A Catholic priest who compared the treatment of Catholics under unionist rule to Nazi-era Germany is to be investigated by the North’s police over the remarks.
The comments, made by Father Alec Reid during a rancorous public debate in south Belfast, created a furore in the mainstream media.
Fr Reid was one of two clergymen who witnessed the recent decommissioning of arms by the Provisional IRA.
During a public meeting in South Belfast on the decommissioning issue, a heated argument arose between him and William Frazier, the leader of anti-republican lobby group FAIR.
Fr Reid said that not only unionists had grievances over the past, nationalists had them too.
“The reality is that the nationalist community in Northern Ireland were treated almost like animals by the unionist community,” he said.
“They (Catholics) were not treated like human beings. It was like the Nazis’ treatment of the Jews,” he said.
Fr Reid later the audience he had “said some very hard things” about the unionist community.
“There is something else I believe. Their history in the last 60 years put them in a position after partition that they did not want. They were forced to treat nationalists the way they did.” He said nationalists puit in the same position would have reacted the same way.
But unionist leaders immediately denounced the comment as sectarian, and denied there had been any serious discrimination against Catholics in the past. The remarks have also been cited by the DUP as a reason for the party to refuse participation in peace talks.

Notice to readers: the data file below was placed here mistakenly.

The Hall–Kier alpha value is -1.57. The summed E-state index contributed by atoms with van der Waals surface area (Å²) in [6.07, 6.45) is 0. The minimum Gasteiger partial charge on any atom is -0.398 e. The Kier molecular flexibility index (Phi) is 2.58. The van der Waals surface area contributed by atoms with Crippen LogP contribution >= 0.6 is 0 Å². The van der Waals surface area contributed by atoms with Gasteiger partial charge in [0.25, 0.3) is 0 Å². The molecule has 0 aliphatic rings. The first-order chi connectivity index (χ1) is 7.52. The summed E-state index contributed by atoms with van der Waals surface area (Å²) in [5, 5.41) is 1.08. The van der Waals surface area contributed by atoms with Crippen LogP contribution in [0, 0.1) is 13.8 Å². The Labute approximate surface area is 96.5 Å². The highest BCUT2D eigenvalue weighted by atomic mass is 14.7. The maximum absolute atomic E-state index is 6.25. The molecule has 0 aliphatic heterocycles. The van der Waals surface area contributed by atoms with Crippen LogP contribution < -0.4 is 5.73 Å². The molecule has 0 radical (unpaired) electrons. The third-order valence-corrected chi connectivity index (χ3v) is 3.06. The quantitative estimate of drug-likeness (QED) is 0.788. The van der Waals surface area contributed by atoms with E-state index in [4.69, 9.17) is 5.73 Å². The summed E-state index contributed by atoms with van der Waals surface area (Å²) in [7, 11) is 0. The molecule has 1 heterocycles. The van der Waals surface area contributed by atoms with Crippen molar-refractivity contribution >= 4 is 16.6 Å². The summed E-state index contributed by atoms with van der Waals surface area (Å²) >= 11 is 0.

Similar comments by Irish President Mary McAleese in a radio interview earlier this year led to death threats against her by unionist paramilitaries.
Although evidently exaggerated, the ‘Nazi’ comments reflect the widely perceived Catholic experience under unionist rule.
Fr Reid later apologised for the remarks. and said he had been provoked by confrontational exchanges -- but this has not prevented him being accused of incitement to hatred. The PSNI police said they were now investigating a formal complaint by Mr Frazier.
Leading unionists lined up to voice their outrage. DUP MP Gregory Campbell said sectarianism was “endemic” among nationalists, and that it helpd to explained “their [nationalists] desire to prevent our cultural expression”.
North Antrim representative Ian Paisley jnr said Fr Reid had “insulted an entire community”.
The party’s North Belfast MP Nigel Dodds said Fr Reid’s comments had gone “beyond President McAleese’s remarks”.
Ulster Unionist leader Reg Empey said the unionist community was “absolutely appalled and deeply shocked” by the comments.
“His comments have destroyed the community’s confidence and trust in the decommissioning process.”
However, Sinn Féin’s AlexMaskey argued Fr Reid had merely been pointing out “the elephant in the room”.
“If we are going to meaningfully challenge it then we need to have an honest debate about the true extent, nature and causes of sectarianism within our society,” he said.
“Unionist leaders are in denial about the history of the state, their own responsibility for this and for the conflict which resulted from this.”
Meanwhile, Sinn Féin Chief Negotiator Martin McGuinness challenged the DUP to “stop looking for excuses” for not engaging in talks.
“The recent historic initiatives by the IRA have dealt with genuine unionist concerns about republican intentions in a definitive way. It is my belief that we now have a major opportunity to move forward and make progress in the time ahead,” he said.
“The DUP as the political leaders of unionism need to stop looking for excuses for not engaging and instead join with the rest of us in re-establishing the political institutions and delivering for the people who elect us.”